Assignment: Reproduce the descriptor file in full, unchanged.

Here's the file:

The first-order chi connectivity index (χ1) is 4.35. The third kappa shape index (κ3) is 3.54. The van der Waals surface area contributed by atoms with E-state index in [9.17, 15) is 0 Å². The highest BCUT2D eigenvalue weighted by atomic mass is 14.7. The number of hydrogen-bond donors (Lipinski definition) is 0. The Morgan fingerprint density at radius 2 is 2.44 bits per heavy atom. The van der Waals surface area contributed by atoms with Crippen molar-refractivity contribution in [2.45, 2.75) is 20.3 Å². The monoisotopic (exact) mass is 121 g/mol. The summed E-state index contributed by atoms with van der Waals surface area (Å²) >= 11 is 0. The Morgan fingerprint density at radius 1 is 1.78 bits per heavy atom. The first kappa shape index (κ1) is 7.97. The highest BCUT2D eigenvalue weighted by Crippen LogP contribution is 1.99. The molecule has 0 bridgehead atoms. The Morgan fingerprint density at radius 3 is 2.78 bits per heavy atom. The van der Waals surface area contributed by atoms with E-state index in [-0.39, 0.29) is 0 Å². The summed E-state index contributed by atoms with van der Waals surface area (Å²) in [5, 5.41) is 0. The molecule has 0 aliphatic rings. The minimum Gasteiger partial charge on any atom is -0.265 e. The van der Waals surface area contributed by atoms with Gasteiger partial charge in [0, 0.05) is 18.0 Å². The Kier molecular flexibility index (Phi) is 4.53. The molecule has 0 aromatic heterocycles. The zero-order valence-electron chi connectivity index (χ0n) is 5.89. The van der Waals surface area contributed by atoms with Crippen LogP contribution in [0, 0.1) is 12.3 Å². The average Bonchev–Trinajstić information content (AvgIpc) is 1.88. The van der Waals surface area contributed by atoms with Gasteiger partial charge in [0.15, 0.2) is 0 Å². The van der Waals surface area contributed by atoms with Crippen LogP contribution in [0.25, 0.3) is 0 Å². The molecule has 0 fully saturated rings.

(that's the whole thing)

The first-order chi connectivity index (χ1) is 4.35. The third kappa shape index (κ3) is 3.54. The van der Waals surface area contributed by atoms with E-state index in [9.17, 15) is 0 Å². The highest BCUT2D eigenvalue weighted by atomic mass is 14.7. The number of hydrogen-bond donors (Lipinski definition) is 0. The Morgan fingerprint density at radius 2 is 2.44 bits per heavy atom. The van der Waals surface area contributed by atoms with Crippen molar-refractivity contribution in [2.45, 2.75) is 20.3 Å². The monoisotopic (exact) mass is 121 g/mol. The summed E-state index contributed by atoms with van der Waals surface area (Å²) >= 11 is 0. The Morgan fingerprint density at radius 1 is 1.78 bits per heavy atom. The first kappa shape index (κ1) is 7.97. The highest BCUT2D eigenvalue weighted by Crippen LogP contribution is 1.99. The molecule has 0 bridgehead atoms. The Morgan fingerprint density at radius 3 is 2.78 bits per heavy atom. The van der Waals surface area contributed by atoms with E-state index in [-0.39, 0.29) is 0 Å². The summed E-state index contributed by atoms with van der Waals surface area (Å²) in [5, 5.41) is 0. The molecule has 0 aliphatic rings. The minimum Gasteiger partial charge on any atom is -0.265 e. The van der Waals surface area contributed by atoms with Gasteiger partial charge in [0, 0.05) is 18.0 Å². The Kier molecular flexibility index (Phi) is 4.53. The molecule has 0 aromatic heterocycles. The zero-order valence-electron chi connectivity index (χ0n) is 5.89. The van der Waals surface area contributed by atoms with Crippen LogP contribution in [0, 0.1) is 12.3 Å². The average Bonchev–Trinajstić information content (AvgIpc) is 1.88. The van der Waals surface area contributed by atoms with Gasteiger partial charge in [0.15, 0.2) is 0 Å². The van der Waals surface area contributed by atoms with Crippen LogP contribution in [0.25, 0.3) is 0 Å². The molecule has 0 fully saturated rings.